United Launch Alliance has announced that first prototype of Vulcan Centaur rocket’s first state will be rolled out of its factory in September and moved from parking lot to its test facility which is run by Dynetics – a subcontractor. This structural booster will simulate weights that will be more than those which is expected within the flight. These test results that will be carried out into next year will help to validate design integrity and mark step forward for ULA as it prepares to make a booster for powering Vulcan into its first flight which is scheduled for 2021.
The Vulcan is a new type of SLV that ULA is making at its factor that was opened by Boeing in 1998 to manufacture Delta rockets. When ULA was created in 2006 as a collaborative effort between Boeing and Lockheed Martin venture, while Atlas line moved over to Decatur following which for several years production of legacy vehicles will be reduced and most resources will be moved to Vulcan. The facility where the rocket is being built is 1.6 million sq. ft. large where 850 workers slog day and night to design and setup the main and upper stage boosters along with propellant tanks.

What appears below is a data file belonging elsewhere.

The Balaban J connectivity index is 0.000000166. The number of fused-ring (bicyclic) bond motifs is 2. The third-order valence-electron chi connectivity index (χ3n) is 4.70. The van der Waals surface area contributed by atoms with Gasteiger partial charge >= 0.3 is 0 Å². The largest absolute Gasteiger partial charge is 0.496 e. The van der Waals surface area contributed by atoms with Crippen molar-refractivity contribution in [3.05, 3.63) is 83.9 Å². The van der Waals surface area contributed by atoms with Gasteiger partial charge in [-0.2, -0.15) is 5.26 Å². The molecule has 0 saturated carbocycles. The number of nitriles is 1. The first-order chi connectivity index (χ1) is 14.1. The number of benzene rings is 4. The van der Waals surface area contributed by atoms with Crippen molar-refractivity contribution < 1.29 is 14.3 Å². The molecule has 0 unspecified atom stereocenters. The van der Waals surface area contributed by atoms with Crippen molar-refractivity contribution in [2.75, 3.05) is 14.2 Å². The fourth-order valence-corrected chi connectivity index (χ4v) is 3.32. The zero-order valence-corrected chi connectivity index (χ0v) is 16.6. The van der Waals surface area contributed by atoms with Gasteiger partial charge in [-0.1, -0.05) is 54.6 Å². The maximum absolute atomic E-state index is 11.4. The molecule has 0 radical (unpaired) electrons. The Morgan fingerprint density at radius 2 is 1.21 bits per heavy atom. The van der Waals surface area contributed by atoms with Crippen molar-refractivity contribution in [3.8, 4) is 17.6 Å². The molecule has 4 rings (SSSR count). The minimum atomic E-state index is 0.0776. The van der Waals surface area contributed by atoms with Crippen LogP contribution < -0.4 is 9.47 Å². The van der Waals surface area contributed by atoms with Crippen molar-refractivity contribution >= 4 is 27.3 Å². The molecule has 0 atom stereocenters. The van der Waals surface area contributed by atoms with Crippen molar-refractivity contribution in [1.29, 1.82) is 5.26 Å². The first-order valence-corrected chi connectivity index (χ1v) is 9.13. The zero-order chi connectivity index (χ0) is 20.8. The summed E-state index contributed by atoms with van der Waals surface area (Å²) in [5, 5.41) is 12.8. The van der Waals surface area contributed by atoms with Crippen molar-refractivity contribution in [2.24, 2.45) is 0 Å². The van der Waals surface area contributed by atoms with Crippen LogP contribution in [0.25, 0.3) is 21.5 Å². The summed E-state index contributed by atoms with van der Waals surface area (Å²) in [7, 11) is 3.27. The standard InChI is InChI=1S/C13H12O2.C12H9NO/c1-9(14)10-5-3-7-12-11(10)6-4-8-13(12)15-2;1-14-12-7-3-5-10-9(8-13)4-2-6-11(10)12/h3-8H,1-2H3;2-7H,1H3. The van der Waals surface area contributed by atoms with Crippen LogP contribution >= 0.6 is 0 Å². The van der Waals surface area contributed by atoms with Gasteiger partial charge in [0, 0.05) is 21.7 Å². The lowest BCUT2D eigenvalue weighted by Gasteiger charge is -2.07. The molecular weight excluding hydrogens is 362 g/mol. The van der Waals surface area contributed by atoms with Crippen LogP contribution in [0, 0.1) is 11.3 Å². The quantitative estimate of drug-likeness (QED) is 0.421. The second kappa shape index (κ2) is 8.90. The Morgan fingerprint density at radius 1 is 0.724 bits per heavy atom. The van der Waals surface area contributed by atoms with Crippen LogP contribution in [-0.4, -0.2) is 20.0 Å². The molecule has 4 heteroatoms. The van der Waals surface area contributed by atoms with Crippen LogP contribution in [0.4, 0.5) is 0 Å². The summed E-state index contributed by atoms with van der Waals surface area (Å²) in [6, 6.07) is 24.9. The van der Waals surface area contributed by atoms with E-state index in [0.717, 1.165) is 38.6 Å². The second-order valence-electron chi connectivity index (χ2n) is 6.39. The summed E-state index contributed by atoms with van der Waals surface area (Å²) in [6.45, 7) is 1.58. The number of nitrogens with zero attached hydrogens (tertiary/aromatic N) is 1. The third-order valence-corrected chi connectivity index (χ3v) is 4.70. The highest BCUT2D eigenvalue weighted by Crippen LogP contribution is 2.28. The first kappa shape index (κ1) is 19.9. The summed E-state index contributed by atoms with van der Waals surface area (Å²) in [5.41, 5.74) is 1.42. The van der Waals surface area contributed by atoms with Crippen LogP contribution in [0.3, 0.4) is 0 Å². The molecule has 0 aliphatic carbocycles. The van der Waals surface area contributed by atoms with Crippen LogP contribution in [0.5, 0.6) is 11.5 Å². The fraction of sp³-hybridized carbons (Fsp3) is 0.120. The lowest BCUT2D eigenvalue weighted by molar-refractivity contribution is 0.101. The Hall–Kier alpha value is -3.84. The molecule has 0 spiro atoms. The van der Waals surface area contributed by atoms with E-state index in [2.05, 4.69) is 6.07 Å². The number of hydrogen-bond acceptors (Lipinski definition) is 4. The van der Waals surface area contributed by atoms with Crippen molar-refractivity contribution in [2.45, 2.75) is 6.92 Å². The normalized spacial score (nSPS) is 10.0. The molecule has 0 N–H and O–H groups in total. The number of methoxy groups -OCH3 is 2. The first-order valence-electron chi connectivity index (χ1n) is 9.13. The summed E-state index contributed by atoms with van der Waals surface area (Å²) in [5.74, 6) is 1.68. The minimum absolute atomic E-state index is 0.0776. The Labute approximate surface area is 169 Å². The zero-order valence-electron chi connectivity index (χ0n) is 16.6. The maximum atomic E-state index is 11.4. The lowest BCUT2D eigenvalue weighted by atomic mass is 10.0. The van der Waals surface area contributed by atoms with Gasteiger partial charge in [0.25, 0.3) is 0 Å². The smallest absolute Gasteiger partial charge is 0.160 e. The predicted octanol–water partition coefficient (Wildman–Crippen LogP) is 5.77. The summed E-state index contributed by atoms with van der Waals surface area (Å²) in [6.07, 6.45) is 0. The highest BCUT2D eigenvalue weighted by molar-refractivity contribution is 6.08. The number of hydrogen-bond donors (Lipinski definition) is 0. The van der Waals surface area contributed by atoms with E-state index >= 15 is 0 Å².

Around 28 stages of the rockets are in varied stages of production in preparation for one Delta 4 Heavy mission and also seven Atlas 5 missions. In preparation for Vulcan production manufacturing tool upgrades and robotic assembly lines are also being introduced. ULA is funding these technological improvements with funds that were awarded last year by USAF under Launch Service Agreement contract. According to Mark Peller ULA’s VP of major development around five of major components of the Vulcan that are in various stages of development will be completed within 12 months. Both upper stage tests of Vulcan will be carried out at NASA’s Huntsville based Marshall Space Flight Center during early 2020.